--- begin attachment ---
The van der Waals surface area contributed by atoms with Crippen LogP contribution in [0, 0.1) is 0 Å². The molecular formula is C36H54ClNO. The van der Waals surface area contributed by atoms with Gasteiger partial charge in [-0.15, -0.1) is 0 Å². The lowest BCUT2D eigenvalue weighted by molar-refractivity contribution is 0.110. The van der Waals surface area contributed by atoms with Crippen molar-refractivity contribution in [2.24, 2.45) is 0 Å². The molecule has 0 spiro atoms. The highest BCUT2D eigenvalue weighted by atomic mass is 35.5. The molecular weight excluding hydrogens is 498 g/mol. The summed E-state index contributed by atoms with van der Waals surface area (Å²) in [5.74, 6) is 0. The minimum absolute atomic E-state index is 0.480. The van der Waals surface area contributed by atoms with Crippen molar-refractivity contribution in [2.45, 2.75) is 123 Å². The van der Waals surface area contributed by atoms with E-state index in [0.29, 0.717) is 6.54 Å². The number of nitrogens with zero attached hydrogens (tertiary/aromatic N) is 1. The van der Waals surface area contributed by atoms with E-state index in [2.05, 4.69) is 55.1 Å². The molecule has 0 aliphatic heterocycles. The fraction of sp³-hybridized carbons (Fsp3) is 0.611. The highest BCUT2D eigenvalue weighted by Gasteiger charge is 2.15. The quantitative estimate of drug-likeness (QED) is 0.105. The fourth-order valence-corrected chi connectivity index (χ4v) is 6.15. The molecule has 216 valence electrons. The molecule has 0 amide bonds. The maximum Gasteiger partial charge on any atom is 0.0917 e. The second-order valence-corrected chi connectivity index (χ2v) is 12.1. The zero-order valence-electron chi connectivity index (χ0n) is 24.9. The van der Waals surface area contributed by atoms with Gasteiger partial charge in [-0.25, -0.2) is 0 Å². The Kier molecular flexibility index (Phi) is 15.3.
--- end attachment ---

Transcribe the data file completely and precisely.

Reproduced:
The van der Waals surface area contributed by atoms with Crippen LogP contribution in [0, 0.1) is 0 Å². The molecular formula is C36H54ClNO. The van der Waals surface area contributed by atoms with Gasteiger partial charge in [-0.15, -0.1) is 0 Å². The lowest BCUT2D eigenvalue weighted by molar-refractivity contribution is 0.110. The van der Waals surface area contributed by atoms with Crippen molar-refractivity contribution in [2.24, 2.45) is 0 Å². The molecule has 0 spiro atoms. The highest BCUT2D eigenvalue weighted by atomic mass is 35.5. The molecular weight excluding hydrogens is 498 g/mol. The summed E-state index contributed by atoms with van der Waals surface area (Å²) in [5.74, 6) is 0. The minimum absolute atomic E-state index is 0.480. The van der Waals surface area contributed by atoms with Crippen molar-refractivity contribution in [2.45, 2.75) is 123 Å². The van der Waals surface area contributed by atoms with E-state index in [0.29, 0.717) is 6.54 Å². The number of nitrogens with zero attached hydrogens (tertiary/aromatic N) is 1. The van der Waals surface area contributed by atoms with E-state index in [2.05, 4.69) is 55.1 Å². The molecule has 0 aliphatic heterocycles. The fraction of sp³-hybridized carbons (Fsp3) is 0.611. The highest BCUT2D eigenvalue weighted by Gasteiger charge is 2.15. The quantitative estimate of drug-likeness (QED) is 0.105. The fourth-order valence-corrected chi connectivity index (χ4v) is 6.15. The molecule has 216 valence electrons. The molecule has 0 amide bonds. The maximum Gasteiger partial charge on any atom is 0.0917 e. The second-order valence-corrected chi connectivity index (χ2v) is 12.1. The zero-order valence-electron chi connectivity index (χ0n) is 24.9. The van der Waals surface area contributed by atoms with Gasteiger partial charge in [-0.25, -0.2) is 0 Å². The Kier molecular flexibility index (Phi) is 15.3.